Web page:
Hallie Crawford
Atlanta Career Coach

P.S. Are you in the ideal career for you? Find out if you’re in the right career with our Ideal Career Quiz.

Job SearchPeople often apply for jobs online because they’re trying to find an easy way out of their job search. Job seekers also post online because it can give them immediate gratification. It feels good to say, “I applied for X number of jobs today.” It makes you feel like you have accomplished something and gives an instant sense of accomplishment. What’s interesting is that statistics show that most jobs are not found or secured through online job postings. Instead they are typically found through the hidden job market, but with networking it’s harder to get that gratifying feeling instantly. Networking takes longer because you have to develop relationships and you have to spend time creating new ones, and with that comes a higher rate of return. Don’t be lazy and overlook such a crucial part of job search.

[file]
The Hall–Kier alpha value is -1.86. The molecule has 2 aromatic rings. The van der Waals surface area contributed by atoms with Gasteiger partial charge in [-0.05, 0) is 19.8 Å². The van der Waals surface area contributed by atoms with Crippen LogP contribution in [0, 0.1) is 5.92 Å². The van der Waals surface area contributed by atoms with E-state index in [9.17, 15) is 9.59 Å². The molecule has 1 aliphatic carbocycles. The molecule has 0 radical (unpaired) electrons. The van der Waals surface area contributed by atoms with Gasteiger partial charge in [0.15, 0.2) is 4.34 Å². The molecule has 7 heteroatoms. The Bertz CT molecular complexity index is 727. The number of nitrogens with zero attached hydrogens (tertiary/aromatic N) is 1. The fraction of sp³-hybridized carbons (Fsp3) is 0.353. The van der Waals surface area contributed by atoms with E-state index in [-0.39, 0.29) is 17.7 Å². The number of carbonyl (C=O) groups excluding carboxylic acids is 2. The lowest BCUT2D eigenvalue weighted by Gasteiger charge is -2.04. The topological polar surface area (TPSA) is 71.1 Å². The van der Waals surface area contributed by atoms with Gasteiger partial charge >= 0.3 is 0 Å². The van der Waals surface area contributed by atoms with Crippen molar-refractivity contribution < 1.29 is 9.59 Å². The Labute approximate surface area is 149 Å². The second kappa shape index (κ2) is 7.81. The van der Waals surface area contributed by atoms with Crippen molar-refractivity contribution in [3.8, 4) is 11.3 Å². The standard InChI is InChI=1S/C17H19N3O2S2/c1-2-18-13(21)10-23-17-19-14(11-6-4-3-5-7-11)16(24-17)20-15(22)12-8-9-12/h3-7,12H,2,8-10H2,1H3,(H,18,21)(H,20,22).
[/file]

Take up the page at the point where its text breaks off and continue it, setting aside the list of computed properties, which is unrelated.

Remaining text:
Another area where people tend to slack off is with their references. What job seekers often don’t realize is that you have to prepare your references in advance. Tell your references that they will need to say something specific depending on your potential job’s requirements. Your references need to speak to the skills that will you will be using at a specific job. If you don’t prepare for this, your references won’t be as effective.